Rolls-Royce seeks long-term uplift with new aero engines
By Sarah Young
DERBY, England (Reuters) - British engineering company Rolls-Royce RR.L has outlined plans designed to maintain long-term dominance in large aircraft engines, showcasing two new models that could improve efficiency by up to 10 percent.
Rolls-Royce warned this month that U.S. and European defense cuts mean that a decade of profit growth will come to an end this year, sending its shares sharply down and providing added incentive to refocus investor attention on the company's longer-term prospects.
Soaring demand for more fuel-efficient engines for aircraft made by Europe's largest aerospace group Airbus (AIR.PA: Quote) and its U.S. rival Boeing (BA.N: Quote) has helped Rolls-Royce's civil aerospace division, which generates about half of its sales, to drive the company's strong run over the past decade.
That appetite shows no signs of slowing. Over the next 20 years the world will need to double its fleet of aircraft as cities expand and Asia's increasingly affluent middle class takes to the skies, Airbus forecast in September, adding that airlines, leasing companies and cargo operators would need a total of 29,226 new passenger and freighter jets worth $4.4 trillion.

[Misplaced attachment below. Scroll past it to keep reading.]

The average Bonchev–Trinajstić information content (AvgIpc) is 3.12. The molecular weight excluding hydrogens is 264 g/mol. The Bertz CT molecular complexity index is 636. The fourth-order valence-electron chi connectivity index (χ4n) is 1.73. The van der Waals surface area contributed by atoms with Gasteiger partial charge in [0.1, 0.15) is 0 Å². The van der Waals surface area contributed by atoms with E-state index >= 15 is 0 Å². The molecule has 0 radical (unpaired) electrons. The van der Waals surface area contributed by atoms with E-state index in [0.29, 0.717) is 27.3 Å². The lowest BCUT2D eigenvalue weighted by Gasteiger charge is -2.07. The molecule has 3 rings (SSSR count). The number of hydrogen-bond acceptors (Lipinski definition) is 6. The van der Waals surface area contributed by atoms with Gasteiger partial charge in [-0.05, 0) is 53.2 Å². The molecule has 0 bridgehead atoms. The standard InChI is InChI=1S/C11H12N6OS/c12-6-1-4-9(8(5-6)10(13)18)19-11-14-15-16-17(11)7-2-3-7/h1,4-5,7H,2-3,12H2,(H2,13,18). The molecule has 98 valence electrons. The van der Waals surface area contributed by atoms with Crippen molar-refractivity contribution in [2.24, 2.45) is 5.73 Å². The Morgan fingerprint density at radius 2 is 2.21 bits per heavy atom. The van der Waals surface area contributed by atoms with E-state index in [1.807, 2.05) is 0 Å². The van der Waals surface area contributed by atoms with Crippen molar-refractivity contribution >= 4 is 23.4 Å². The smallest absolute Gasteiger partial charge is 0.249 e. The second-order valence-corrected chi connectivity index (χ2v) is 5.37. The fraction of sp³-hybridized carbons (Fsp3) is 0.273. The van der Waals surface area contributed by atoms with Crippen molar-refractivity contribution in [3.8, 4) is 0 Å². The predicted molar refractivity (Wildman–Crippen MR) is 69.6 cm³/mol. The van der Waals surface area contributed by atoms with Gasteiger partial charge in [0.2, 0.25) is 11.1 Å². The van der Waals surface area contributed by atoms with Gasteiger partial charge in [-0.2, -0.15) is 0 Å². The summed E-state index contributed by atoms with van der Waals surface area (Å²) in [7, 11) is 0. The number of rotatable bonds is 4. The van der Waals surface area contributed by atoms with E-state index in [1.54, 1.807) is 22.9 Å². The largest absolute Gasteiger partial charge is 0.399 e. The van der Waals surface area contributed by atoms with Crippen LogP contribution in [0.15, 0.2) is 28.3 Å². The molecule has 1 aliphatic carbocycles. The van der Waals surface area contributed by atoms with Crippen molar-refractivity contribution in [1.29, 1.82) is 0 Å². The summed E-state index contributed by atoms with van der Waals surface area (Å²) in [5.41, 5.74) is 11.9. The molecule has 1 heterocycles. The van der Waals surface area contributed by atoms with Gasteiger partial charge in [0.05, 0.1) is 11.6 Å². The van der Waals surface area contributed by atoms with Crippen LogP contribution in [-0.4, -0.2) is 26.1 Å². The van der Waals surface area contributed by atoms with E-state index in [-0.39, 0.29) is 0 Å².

Rolls-Royce, a major British exporter founded in 1884, has responded with Wednesday's unveiling of the new Advance and Ultrafan engines.
The Advance could be ready to enter service by 2020, it said, bringing efficiency improvements of up to 6 percent on its Trent WXB engine, which will be powering planes later this year.
At its headquarters in Derby, central England, Rolls-Royce unveiled the lightweight Advance's carbon-titanium fan blades, suspended from the roof of one of the huge kerosene-smelling hangars scattered around the vast site. The blades will be attached to a core smaller than the Trent model's before the engine is put through its paces over the coming years.
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